October 5, 2020
By Jeff Thompson, Autauga Quality Cotton Association
Writing this prior to Friday’s close, I’m thinking it shouldn’t matter much since trading has been sideways for weeks. However, we awoke with news that the President and First Lady have tested positive for COVID-19.
Not surprisingly, this has shaken all markets from the financials to the commodities. At this early hour, cotton has already dropped 90 points. Hopefully, the market’s steadfast resilience in the face of uncertainty will continue.
As an example, going back to August 24, the December contract has closed within the 65 to 66 cent range 19 of the 29 trading sessions with the outliers only a few points shy. This certainly indicates support at the current level.
A Short Crop Gets Shorter?
But nevertheless, the lack of any price momentum creates a sense of uneasiness, especially with the price pressures associated with harvest. So, we must adhere to the words of the wise, “Patience is a virtue.”
The adage, “A short crop gets shorter,” is proving to be true. In last week’s crop conditions report, cotton rated good to excellent fell to 43 percent. Out of the 15 reporting states, 11 saw declines in this category.
Understandably, the biggest of these were seen in Alabama, Louisiana, and Virginia, falling 16, 11, and 25 percent, respectively.
A key point to ponder, however, is where it fell from. The outstanding yields reported from early harvest activity suggest the crop may have had greater potential than previously thought.
Market participants will be paying close attention to next Friday’s USDA report for possible changes to production and export numbers.
Hints Of Improved Demand
Export sales for the week were much improved from those of the previous week. New crop sales of 233,800 bales surpassed the four-week average by seven percent.
More importantly, someone other than China was the primary buyer. Turkey purchased 62,500 bales with China, Vietnam, Mexico, and Indonesia close behind.
Shipments were down slightly at 288,990 bales but not unusual for this time of year. Keep in mind that with 45 weeks remaining in the marketing year, weekly sales need to average 166,300 while shipments need to average almost 260,000 bales to meet the USDA export estimate of 14.6 million bales.
These sales hint to a possible rise in cotton demand. Though possible, significant improvement will be dependent on our economic recovery. As for this, no doubt we are well ahead of the pace many thought possible when the pandemic began.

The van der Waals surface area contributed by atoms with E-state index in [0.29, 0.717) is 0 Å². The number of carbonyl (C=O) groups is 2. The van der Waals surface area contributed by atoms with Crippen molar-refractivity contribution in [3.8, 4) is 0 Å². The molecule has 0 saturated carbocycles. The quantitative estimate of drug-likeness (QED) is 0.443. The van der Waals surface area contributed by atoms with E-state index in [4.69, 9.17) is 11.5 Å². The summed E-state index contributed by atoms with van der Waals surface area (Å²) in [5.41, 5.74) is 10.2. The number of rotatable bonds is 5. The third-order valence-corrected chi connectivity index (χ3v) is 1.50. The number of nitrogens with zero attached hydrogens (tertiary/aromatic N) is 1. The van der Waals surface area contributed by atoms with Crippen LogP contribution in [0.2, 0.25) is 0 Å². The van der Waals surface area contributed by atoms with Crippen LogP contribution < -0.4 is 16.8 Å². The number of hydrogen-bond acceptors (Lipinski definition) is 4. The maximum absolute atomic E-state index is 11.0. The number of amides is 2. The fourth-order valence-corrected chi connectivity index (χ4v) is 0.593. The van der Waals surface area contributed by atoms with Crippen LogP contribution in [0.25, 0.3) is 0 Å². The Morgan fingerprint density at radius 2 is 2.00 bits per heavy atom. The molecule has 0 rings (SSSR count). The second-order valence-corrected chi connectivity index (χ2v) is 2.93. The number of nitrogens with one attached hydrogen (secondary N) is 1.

But the prolonged hold the virus has on our everyday day lives is slowing progress. Consumer spending – which accounts for 70 percent of the U.S. economy and much needed for cotton sales – increased in August at a much slower pace of only one percent.
This is directly attributable to a decline in household income, which fell 2.7 percent in August as stimulus money expired. It’s becoming less likely another stimulus package will be passed, especially considering August’s drop in unemployment to 7.9 percent.
In the absence of additional government aid, economic recovery could be hindered as personal income and consumer spending will be pressured.
Weigh Your Options
Where to from here? With harvest just underway we don’t yet have a good feel for yield and quality.
As everyone is aware, fiber quality is very important when it comes to marketing, even more so this year with so little cotton forward contracted. Merchants will be searching for higher qualities thus apt to strengthen the basis to get it.
If so, the upper 60s don’t seem so bad when combining a positive basis and possible LDP or POP especially when considering today’s tumultuous environment.
One other note: last year, many experienced first-hand the risks in holding cotton. To best manage this market risk, one must carefully weigh all available marketing alternatives, from cash sales and options to the use of the marketing loan program.
We at Choice Cotton provide services to assist with this and would welcome the opportunity to discuss them with you. Give us a call us at 334-365-3369.